She laughs, she puts the tray down. "Don't worry, he fills his tank first. Really, he knows what he's doing. People request him all the time, and besides, your surgeon is Dr. Quigley who will be in complete charge," meaning that he probably doesn't dare send out for a pizza or Quigley will feed him to the guy in that Hannibal Lecter mask, only leather, in "Pulp Fiction," whose job it is to keep an eye on Bruce Willis while Uma Thurman's boyfriend is getting raped. "Pulp Fiction" is my all-time favorite movie since "Casablanca." (I'm sure Quentin Tarantino created the rape scene to give the audience a realistic taste of the horror a woman suffers, and her awful vulnerability, when she is raped. Who can know that Quentin's real-life girlfriend will nearly get raped by Harvey Weinstein, but Quentin is unable to take the threat to her seriously. Now, he does. So when are you going to take a metal bat to Weinstein, Quentin? Maybe Mira's dad, Sorvino Sr. will hold him down.)

     The above is what my brain does when I'm feeling depressed and depleted. I have to trust the nurse is right, that Dr. Bud Light may be a slob with zero personality, but knows his anesthetics.

     The nurse bends down to me and brushes my hair off my forehead. She says, "If it's any consolation, it's time for your pre-op tranquilizer."

     Previous to this moment, I take a tranquilizer once in my life. I am in my 30s and I go to get out of bed one morning and can't because my neck is in some kind of spasm. I can't turn my head in either direction. I somehow reach my phone, the reach making my neck really hurt, and soon, Kay, my neighbor, is calling for an ambulance, and the last thing she says to me before I'm speeding off to Danbury Hospital is, sarcastically, "Thanks a lot." That's because she now has two toddlers to chase after instead of just hers.

     At the Danbury ER, I see a doctor who determines my neck probably isn't broken but orders an X-ray and a couple of Valium to see that I lay still during the  X-ray since I can't stop wiggling trying to get into some sort of pain-free position. After I take the pills I feel my muscles turning to mush, and the room begins to tilt.

     I am wheeled off for the X-ray and brought back.

     The doctor comes back again and speaks directly into my face, his own six   inches from mine so I'll pay attention: "Well, Mrs. Smith, you have a tiny spur on a vertebra in your neck and my guess is that it somehow made the slightest contact with your spinal cord when you went to get out of bed, causing a muscle spasm. This is the body's way of protecting itself. It's a fluke. It'll probably never happen again. When you get home, take a hot shower—hot as you can stand it, just aim the nozzle right at your neck where it hurts—then take two aspirins and go to bed. Meanwhile, we'll put you in a neck brace. Wear as needed."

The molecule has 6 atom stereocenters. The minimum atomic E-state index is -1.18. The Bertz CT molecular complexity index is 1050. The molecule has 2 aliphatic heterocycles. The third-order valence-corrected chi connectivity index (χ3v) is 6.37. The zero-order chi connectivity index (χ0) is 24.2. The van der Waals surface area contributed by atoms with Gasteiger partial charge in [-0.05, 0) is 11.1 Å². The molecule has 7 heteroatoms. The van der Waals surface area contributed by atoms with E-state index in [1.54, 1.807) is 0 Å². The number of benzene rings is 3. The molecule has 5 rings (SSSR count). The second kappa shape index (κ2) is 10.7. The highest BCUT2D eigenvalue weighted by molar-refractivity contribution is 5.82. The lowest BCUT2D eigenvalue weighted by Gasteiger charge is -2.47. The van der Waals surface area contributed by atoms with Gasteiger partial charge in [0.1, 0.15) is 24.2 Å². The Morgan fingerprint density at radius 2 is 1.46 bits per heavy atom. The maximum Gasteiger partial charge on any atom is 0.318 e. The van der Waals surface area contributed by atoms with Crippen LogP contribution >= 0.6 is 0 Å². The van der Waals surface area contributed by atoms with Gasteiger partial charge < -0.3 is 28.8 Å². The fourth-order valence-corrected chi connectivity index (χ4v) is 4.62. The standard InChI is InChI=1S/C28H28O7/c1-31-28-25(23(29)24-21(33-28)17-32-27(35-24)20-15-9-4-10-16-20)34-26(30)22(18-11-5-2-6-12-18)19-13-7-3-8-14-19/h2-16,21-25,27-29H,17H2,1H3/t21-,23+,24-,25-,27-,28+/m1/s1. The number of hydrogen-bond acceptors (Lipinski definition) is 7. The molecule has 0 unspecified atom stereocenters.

Then he says, "Are you in pain right now?"

     I say, "Yes, but I don't give a shit."

     He says, "Perfect," and is gone.

     I really can't say enough for Valium if you're ever in such a predicament, and aspirin and a really hot shower if you suddenly have a muscle spasm. Works for me. I don't believe the ER's doctor about the vertebrae spur but he felt he had to say something in case I was the kind of patient who would ask why the spasm happened. I'm more of an I-don't-care-why-it-happened-just-fix-it person.

     The room at Yale is actually tilting right now too, same as the Danbury emergency room where I take the Valium when Jene is two.

     Next, the nurse takes the book from my lap, and someone is helping me into a wheelchair. I hope it's Hank Aaron, but I'm not conscious enough to check. I am vaguely aware of wheeling past the patients still in their cubicles waiting their turn, and the empty cubicles where other patients have already boarded and departed. None of those are back yet, but I think I must have waved at the gang across the way since they are slightly smiling and waving at me. The central figure, a really caring person, I'd have to say, calls out to me, "Good luck, sweetie." I give her a garbled, "You, too." The gentleman next to her starts crying.

     I am unconsciousness. I don't slip into it. One minute, there's a gentleman starting to cry, and the next I'm aware of some small discomfort, like I'm lying on my back on a hard floor, plus I've gone blind. I realize opening my eyes will help. I try hard to do that but nothing happens. Maybe I fell out of the wheelchair since the driver wasn't Hank Aaron. I try again to open my eyes and they do. I'm immediately blinded by white light that is even brighter than Times Square where they now use LED bulbs. Am I going down a tunnel and God is at the end? I sure as hell hope not.

     The discomfort I feel I pinpoint to my left arm. I have a moment of lucidity. I look away from the light and I can make something out. A tube from the vicinity of my inner left elbow is leading I don't know where. I try to follow it and can't help but notice that I seem to be encircled by a ring of people. Since they are all shrouded in white, it must be the Ku Klux Klan. I am in hell. But then I note that instead of the Neanderthal hoods, they are wearing shower caps. Also, masks that doctors wear over their mouths when they operate on you.